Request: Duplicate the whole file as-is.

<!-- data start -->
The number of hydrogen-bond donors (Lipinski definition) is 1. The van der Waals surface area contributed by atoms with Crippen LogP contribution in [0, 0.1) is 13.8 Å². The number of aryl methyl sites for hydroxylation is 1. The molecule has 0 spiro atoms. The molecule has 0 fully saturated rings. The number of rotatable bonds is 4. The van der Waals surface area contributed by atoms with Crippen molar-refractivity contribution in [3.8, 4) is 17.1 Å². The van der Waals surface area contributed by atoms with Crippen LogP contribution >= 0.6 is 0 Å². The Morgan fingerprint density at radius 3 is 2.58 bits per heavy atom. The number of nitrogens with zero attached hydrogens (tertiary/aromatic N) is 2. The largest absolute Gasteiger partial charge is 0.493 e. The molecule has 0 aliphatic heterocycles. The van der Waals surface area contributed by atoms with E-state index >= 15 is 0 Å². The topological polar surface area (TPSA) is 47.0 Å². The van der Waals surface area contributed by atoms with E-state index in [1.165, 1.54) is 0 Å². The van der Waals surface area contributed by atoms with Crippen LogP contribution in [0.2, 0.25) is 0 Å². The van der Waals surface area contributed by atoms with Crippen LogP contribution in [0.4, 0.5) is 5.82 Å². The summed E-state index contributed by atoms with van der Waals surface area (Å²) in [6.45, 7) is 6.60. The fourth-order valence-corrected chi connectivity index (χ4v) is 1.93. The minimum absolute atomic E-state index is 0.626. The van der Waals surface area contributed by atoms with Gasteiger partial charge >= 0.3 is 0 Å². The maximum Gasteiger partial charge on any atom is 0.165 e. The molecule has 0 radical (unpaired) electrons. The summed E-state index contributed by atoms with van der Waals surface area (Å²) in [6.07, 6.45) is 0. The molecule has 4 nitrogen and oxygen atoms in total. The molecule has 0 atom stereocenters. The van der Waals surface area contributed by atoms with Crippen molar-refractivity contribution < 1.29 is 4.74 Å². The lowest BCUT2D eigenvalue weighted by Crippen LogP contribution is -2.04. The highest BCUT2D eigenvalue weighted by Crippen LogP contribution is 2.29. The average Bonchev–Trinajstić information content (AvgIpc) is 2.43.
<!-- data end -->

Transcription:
The number of hydrogen-bond donors (Lipinski definition) is 1. The van der Waals surface area contributed by atoms with Crippen LogP contribution in [0, 0.1) is 13.8 Å². The number of aryl methyl sites for hydroxylation is 1. The molecule has 0 spiro atoms. The molecule has 0 fully saturated rings. The number of rotatable bonds is 4. The van der Waals surface area contributed by atoms with Crippen molar-refractivity contribution in [3.8, 4) is 17.1 Å². The van der Waals surface area contributed by atoms with Crippen LogP contribution >= 0.6 is 0 Å². The Morgan fingerprint density at radius 3 is 2.58 bits per heavy atom. The number of nitrogens with zero attached hydrogens (tertiary/aromatic N) is 2. The largest absolute Gasteiger partial charge is 0.493 e. The molecule has 0 aliphatic heterocycles. The van der Waals surface area contributed by atoms with E-state index >= 15 is 0 Å². The topological polar surface area (TPSA) is 47.0 Å². The van der Waals surface area contributed by atoms with E-state index in [1.165, 1.54) is 0 Å². The van der Waals surface area contributed by atoms with Crippen LogP contribution in [0.2, 0.25) is 0 Å². The van der Waals surface area contributed by atoms with Crippen LogP contribution in [0.4, 0.5) is 5.82 Å². The summed E-state index contributed by atoms with van der Waals surface area (Å²) in [6.45, 7) is 6.60. The fourth-order valence-corrected chi connectivity index (χ4v) is 1.93. The minimum absolute atomic E-state index is 0.626. The van der Waals surface area contributed by atoms with Gasteiger partial charge >= 0.3 is 0 Å². The maximum Gasteiger partial charge on any atom is 0.165 e. The molecule has 0 radical (unpaired) electrons. The summed E-state index contributed by atoms with van der Waals surface area (Å²) in [6.07, 6.45) is 0. The molecule has 4 nitrogen and oxygen atoms in total. The molecule has 0 atom stereocenters. The van der Waals surface area contributed by atoms with Crippen molar-refractivity contribution < 1.29 is 4.74 Å². The lowest BCUT2D eigenvalue weighted by Crippen LogP contribution is -2.04. The highest BCUT2D eigenvalue weighted by Crippen LogP contribution is 2.29. The average Bonchev–Trinajstić information content (AvgIpc) is 2.43.